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Marshall’s Mya Stevenson watches a fly ball during an NCAA softball game against Bucknell on March 8 at Dot Hicks Field in Huntington. In the coronavirus-shortened 2020 season, Stevenson tied for the NCAA lead in home runs with 12.

HUNTINGTON — Somewhere in the Marshall University softball offices at Dot Hicks Field, there is a shiny necklace hanging up on the wall.

That Kelly green-clad chain served as an emblem of what Marshall’s team was all about during the 2020 season.

The necklace was known as the “Home Run Chain” — a fun way of interactivity and instant gratification for when players took the bright yellow softball over the fence.

“There were some teams last year who were Mizuno (equipment) teams that had a home run chain,” Marshall head coach Megan Smith said. “When we broke our record last year for home runs, Mizuno sent us a chain. We souped it up and made it green — put some stuff on it to make it look like our home run chain.”

For Marshall’s softball program in 2020, that chain made its appearance on many occasions — 48, to be exact. Marshall’s softball program led the NCAA in home runs per game with 1.92 each of its 25 outings in 2020.

On average, Marshall put that chain to use more than any team in the country, which made for a fun dugout for Smith and her team.

“This game is about having fun,” Smith said following a doubleheader sweep of Akron early in the season. “They’ve had fun playing it their whole lives and I think sometimes you get to college and you put too much pressure on it and think it’s something different than it is.

“It’s still the game you love and we want them to have fun. Definitely, that chain, it’s fun. They get into it and they love it.”

Unfortunately for the Thundering Herd, the fun came to an end early in 2020 — one of the many sports casualties caused by the coronavirus outbreak, which effectively shut down collegiate sports on March 12. It was a disappointing end to a year in which the Herd was finding its groove behind its offensive output. The team finished with an 18-7 record.

From an offensive standpoint, the final game of the season might have been one of the team’s more impressive performances, even though it came in a loss. Marshall traveled to take on No. 11 Kentucky on March 11 in what was supposed to be a non-conference tune-up prior to the opening of Conference USA action.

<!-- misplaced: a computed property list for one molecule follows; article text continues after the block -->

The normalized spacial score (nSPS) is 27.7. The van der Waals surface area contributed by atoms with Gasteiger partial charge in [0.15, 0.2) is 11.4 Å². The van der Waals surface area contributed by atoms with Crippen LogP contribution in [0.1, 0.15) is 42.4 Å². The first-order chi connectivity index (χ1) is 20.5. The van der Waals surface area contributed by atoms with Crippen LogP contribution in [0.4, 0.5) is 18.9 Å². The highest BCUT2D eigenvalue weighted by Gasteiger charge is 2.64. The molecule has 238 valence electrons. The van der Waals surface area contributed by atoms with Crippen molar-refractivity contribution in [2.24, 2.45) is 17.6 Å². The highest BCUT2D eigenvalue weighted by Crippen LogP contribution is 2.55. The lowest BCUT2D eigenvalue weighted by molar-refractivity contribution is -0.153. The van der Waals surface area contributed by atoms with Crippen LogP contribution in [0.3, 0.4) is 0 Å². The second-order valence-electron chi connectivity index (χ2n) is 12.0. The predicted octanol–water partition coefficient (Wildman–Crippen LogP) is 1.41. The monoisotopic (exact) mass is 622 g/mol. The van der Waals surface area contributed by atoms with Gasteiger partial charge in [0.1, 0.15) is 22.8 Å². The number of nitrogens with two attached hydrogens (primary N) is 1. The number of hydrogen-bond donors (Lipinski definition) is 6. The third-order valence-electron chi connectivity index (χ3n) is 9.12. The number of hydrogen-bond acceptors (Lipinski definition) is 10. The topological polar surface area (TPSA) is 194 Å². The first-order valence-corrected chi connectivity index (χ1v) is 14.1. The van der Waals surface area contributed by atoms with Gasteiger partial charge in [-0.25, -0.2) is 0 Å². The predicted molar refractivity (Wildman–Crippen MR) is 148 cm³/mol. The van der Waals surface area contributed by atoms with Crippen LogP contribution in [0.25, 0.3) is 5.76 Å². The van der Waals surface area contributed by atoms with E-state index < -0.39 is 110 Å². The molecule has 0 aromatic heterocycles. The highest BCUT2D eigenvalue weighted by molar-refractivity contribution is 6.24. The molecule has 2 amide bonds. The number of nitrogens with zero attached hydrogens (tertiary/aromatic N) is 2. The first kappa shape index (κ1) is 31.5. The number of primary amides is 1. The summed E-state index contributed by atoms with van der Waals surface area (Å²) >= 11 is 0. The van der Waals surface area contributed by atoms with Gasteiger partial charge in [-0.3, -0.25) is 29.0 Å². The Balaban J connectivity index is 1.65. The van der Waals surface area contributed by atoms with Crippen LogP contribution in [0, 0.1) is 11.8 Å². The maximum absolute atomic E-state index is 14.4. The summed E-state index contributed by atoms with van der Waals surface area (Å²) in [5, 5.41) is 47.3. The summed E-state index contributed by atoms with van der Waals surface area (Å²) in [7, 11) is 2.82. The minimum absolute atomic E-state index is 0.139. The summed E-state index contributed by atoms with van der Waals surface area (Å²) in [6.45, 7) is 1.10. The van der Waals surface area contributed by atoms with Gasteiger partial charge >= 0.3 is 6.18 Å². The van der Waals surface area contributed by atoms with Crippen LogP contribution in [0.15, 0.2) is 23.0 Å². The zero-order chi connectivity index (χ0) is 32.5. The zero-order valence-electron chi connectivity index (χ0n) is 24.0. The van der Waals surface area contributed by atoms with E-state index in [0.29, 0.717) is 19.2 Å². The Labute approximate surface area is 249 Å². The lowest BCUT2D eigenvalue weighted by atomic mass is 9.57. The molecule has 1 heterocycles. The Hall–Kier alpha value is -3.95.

At the time, no one knew it would be the season’s final game, but the Herd brought out its bats as if everything was on the line.

Marshall slugged five home runs in the contest, jumping to a 15-4 lead before the national powerhouse Wildcats roared back with 12 straight runs to earn a 16-15 win in a matchup of two of the nation’s top offensive teams.

While the game ended as a loss for the Herd, it showed the explosive power throughout the Marshall lineup. Saige Pye and Sierra Huerta each hit grand slams, and Pye added another homer and drove in seven runs.

Oddly enough, it was the second consecutive game that Marshall had a player achieve a two-home run, seven-RBI performance, as Mya Stevenson had done the same in a 9-1 win over Rutgers just three days prior.

In terms of power, it was Stevenson who led the way for the Herd — and the nation — with 12 home runs on the season.

Stevenson tied for top honors in the NCAA with Charlotte’s Bailey Vannoy and Villanova’s Paige Rauch, but did so in two fewer games than the others, making her the national leader in home runs per game. The sophomore also was tied for second nationally in RBI with 36.

Stevenson’s power led a consistent Marshall lineup that was the only team to rank in the top five nationally in both batting average (.357, fifth) and home runs per game (1.92, first).

Kentucky and James Madison achieved top-10 status in both categories, making Marshall’s feat that much more impressive.

Earlier this season, Smith said watching the improvements from 2019 to 2020 showed her team’s growth.

“Last year, we were a home run-hitting team, but we didn’t hit for average,” Smith said. “This year, we’re in the top five in the country in batting average and home runs. That’s huge. That means we are progressing as an offense.”

Marshall’s offensive balance would have been fun to see against some strong pitching rotations within Conference USA, but that chance never came to fruition with the season halted just two days before the Herd was set to host FIU at Dot Hicks Field in the C-USA opener.

Marshall had five players who hit at least five home runs and five players batting at least .350. Pye, Stevenson, Aly Harrell and Sierra Huerta were four who were in each category with Harrell arguably being the team’s top power threat, while Huerta was top 15 nationally with nine home runs.

To put it in perspective, Marshall’s 2019 team played less than half of its season and the 48 home runs were still the third most in a single season in program history.

Marshall’s team batting average (.357), slugging percentage (.643), on base percentage (.440) and runs scored per game (7.56) top the team’s all-time single-season marks, as does the team’s per-game average for RBI, hits, doubles and walks.

With the NCAA having committed to giving spring sports athletes an extra year of eligibility due to the cancellation of their 2020 seasons, the expectation is that Marshall’s offense will return bigger and better than ever in 2021. Until that time, Smith and the Herd will polish up two things: their softball skills and the home run chain.

The hope is that both remain in pristine condition the next time the team takes the field.